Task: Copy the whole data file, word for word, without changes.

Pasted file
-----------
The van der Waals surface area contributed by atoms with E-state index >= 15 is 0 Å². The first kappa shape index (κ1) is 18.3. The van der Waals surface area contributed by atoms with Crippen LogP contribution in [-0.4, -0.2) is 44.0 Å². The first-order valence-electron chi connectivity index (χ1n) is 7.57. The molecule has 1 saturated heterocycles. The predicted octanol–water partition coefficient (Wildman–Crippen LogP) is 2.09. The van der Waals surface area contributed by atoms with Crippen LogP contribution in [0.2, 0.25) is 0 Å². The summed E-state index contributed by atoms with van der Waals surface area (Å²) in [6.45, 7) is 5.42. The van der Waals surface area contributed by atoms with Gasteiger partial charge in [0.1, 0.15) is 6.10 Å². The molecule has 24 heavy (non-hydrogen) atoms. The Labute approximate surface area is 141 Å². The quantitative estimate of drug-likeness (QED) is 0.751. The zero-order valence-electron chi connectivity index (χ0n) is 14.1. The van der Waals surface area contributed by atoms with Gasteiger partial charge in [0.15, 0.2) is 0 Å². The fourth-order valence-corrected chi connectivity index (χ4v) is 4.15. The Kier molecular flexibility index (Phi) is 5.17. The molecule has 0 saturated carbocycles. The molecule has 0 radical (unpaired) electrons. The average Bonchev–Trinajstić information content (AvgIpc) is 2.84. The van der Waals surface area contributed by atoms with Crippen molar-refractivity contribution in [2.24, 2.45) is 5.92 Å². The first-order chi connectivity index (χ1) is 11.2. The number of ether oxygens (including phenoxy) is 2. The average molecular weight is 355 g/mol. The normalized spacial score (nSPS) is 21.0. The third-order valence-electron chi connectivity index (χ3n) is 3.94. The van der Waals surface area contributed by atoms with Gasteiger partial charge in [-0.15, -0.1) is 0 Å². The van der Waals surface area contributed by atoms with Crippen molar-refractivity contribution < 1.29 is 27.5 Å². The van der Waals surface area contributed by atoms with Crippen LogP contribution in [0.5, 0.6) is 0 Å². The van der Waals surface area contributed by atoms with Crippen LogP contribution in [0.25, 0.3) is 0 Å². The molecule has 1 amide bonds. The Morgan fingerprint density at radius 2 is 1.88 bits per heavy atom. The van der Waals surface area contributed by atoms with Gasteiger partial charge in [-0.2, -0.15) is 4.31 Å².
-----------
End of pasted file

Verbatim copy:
The van der Waals surface area contributed by atoms with E-state index >= 15 is 0 Å². The first kappa shape index (κ1) is 18.3. The van der Waals surface area contributed by atoms with Crippen LogP contribution in [-0.4, -0.2) is 44.0 Å². The first-order valence-electron chi connectivity index (χ1n) is 7.57. The molecule has 1 saturated heterocycles. The predicted octanol–water partition coefficient (Wildman–Crippen LogP) is 2.09. The van der Waals surface area contributed by atoms with Crippen LogP contribution in [0.2, 0.25) is 0 Å². The summed E-state index contributed by atoms with van der Waals surface area (Å²) in [6.45, 7) is 5.42. The van der Waals surface area contributed by atoms with Gasteiger partial charge in [0.1, 0.15) is 6.10 Å². The molecule has 24 heavy (non-hydrogen) atoms. The Labute approximate surface area is 141 Å². The quantitative estimate of drug-likeness (QED) is 0.751. The zero-order valence-electron chi connectivity index (χ0n) is 14.1. The van der Waals surface area contributed by atoms with Gasteiger partial charge in [0.15, 0.2) is 0 Å². The fourth-order valence-corrected chi connectivity index (χ4v) is 4.15. The Kier molecular flexibility index (Phi) is 5.17. The molecule has 0 saturated carbocycles. The molecule has 0 radical (unpaired) electrons. The average Bonchev–Trinajstić information content (AvgIpc) is 2.84. The van der Waals surface area contributed by atoms with Crippen molar-refractivity contribution in [2.24, 2.45) is 5.92 Å². The first-order chi connectivity index (χ1) is 11.2. The number of ether oxygens (including phenoxy) is 2. The average molecular weight is 355 g/mol. The normalized spacial score (nSPS) is 21.0. The third-order valence-electron chi connectivity index (χ3n) is 3.94. The van der Waals surface area contributed by atoms with Gasteiger partial charge in [-0.15, -0.1) is 0 Å². The van der Waals surface area contributed by atoms with Crippen molar-refractivity contribution < 1.29 is 27.5 Å². The van der Waals surface area contributed by atoms with Crippen LogP contribution in [0.5, 0.6) is 0 Å². The van der Waals surface area contributed by atoms with Crippen LogP contribution in [0.25, 0.3) is 0 Å². The molecule has 1 amide bonds. The Morgan fingerprint density at radius 2 is 1.88 bits per heavy atom. The van der Waals surface area contributed by atoms with Gasteiger partial charge in [-0.2, -0.15) is 4.31 Å².